The open access movement in academic publishing continues to gather steam: two books are newly available free online.
Daniel J. Solove, Berkeley Law Prof, has released “The Future of Reputation, gossip, rumour and privacy on the internet.” Originally published in 2007 by Yale University Press, the book
…offers a fascinating account of how the Internet is transforming gossip, the way we shame others, and our ability to protect our own reputations. Focusing on blogs, Internet communities, cyber mobs, and other current trends, he shows that, ironically, the unconstrained flow of information on the Internet may impede opportunities for self-development and freedom. Longstanding notions of privacy need review, the author contends: unless we establish a balance among privacy, free speech, and anonymity, we may discover that the freedom of the Internet makes us less free.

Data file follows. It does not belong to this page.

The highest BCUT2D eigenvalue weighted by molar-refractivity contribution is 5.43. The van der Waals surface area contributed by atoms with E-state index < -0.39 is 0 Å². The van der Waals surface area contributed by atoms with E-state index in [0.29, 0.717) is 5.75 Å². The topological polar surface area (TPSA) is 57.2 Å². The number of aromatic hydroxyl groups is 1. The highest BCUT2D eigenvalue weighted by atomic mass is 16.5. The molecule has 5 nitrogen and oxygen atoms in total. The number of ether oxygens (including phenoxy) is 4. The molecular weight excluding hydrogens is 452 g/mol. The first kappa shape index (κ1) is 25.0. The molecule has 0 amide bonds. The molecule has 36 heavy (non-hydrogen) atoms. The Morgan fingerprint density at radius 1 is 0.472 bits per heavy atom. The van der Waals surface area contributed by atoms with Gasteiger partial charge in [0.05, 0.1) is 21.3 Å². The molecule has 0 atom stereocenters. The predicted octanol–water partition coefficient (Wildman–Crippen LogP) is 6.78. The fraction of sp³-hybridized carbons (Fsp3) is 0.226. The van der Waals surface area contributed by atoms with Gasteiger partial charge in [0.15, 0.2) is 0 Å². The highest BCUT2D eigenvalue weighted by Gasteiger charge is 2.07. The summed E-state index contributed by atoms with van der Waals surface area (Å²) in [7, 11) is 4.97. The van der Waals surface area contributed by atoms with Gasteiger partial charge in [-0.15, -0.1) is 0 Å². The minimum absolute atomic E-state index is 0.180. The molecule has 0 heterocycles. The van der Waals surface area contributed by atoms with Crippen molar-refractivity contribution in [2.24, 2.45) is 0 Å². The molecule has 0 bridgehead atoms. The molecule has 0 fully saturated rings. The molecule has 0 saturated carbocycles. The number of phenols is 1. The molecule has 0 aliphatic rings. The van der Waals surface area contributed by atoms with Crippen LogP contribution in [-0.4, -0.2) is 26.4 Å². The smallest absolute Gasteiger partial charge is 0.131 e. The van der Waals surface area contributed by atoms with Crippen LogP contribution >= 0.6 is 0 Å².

The book is available chapter by chapter in PDF.
James Boyle, law prof at Duke, has published, again with Yale University Press, “The Public Domain: Enclosing the Commons of the Mind,” exploring the way in which the proper balance between free and controlled ideas is being upset by IP law.
In a series of fascinating case studies, Boyle explains why gene sequences, basic business ideas and pairs of musical notes are now owned, why jazz might be illegal if it were invented today, why most of 20th century culture is legally unavailable to us, and why today’s policies would probably have smothered the World Wide Web at its inception.
Public Domain is available free under a Creative Commons license.
In both cases, of course, you are able to purchase a copy if you’d prefer to read the text in book form. The Future of Reputation is now available in paperback, and Public Domain is available on Amazon.